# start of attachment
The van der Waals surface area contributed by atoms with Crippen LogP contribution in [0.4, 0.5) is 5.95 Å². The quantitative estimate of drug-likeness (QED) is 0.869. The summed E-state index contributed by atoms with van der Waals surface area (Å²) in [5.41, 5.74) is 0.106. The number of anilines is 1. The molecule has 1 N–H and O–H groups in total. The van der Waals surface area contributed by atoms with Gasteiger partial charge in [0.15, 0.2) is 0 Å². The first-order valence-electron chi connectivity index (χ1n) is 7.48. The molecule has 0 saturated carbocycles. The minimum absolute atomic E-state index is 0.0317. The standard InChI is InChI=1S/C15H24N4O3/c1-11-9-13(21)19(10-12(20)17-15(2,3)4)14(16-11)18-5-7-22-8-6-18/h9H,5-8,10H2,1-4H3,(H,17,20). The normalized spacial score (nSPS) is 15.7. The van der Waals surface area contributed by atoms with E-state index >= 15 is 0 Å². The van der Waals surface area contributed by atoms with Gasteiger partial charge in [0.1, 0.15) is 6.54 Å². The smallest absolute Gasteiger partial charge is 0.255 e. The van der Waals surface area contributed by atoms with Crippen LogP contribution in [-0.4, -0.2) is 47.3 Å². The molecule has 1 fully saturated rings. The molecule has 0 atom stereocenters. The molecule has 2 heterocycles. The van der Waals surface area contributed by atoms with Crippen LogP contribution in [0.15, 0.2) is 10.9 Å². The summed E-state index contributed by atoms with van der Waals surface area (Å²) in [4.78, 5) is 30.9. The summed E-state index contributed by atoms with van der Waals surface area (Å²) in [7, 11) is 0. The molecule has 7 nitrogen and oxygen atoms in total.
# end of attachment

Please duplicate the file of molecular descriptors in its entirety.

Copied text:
The van der Waals surface area contributed by atoms with Crippen LogP contribution in [0.4, 0.5) is 5.95 Å². The quantitative estimate of drug-likeness (QED) is 0.869. The summed E-state index contributed by atoms with van der Waals surface area (Å²) in [5.41, 5.74) is 0.106. The number of anilines is 1. The molecule has 1 N–H and O–H groups in total. The van der Waals surface area contributed by atoms with Gasteiger partial charge in [0.15, 0.2) is 0 Å². The first-order valence-electron chi connectivity index (χ1n) is 7.48. The molecule has 0 saturated carbocycles. The minimum absolute atomic E-state index is 0.0317. The standard InChI is InChI=1S/C15H24N4O3/c1-11-9-13(21)19(10-12(20)17-15(2,3)4)14(16-11)18-5-7-22-8-6-18/h9H,5-8,10H2,1-4H3,(H,17,20). The normalized spacial score (nSPS) is 15.7. The van der Waals surface area contributed by atoms with E-state index >= 15 is 0 Å². The van der Waals surface area contributed by atoms with Gasteiger partial charge in [0.1, 0.15) is 6.54 Å². The smallest absolute Gasteiger partial charge is 0.255 e. The van der Waals surface area contributed by atoms with Crippen LogP contribution in [-0.4, -0.2) is 47.3 Å². The molecule has 1 fully saturated rings. The molecule has 0 atom stereocenters. The molecule has 2 heterocycles. The van der Waals surface area contributed by atoms with Crippen LogP contribution in [0.15, 0.2) is 10.9 Å². The summed E-state index contributed by atoms with van der Waals surface area (Å²) in [4.78, 5) is 30.9. The summed E-state index contributed by atoms with van der Waals surface area (Å²) in [7, 11) is 0. The molecule has 7 nitrogen and oxygen atoms in total.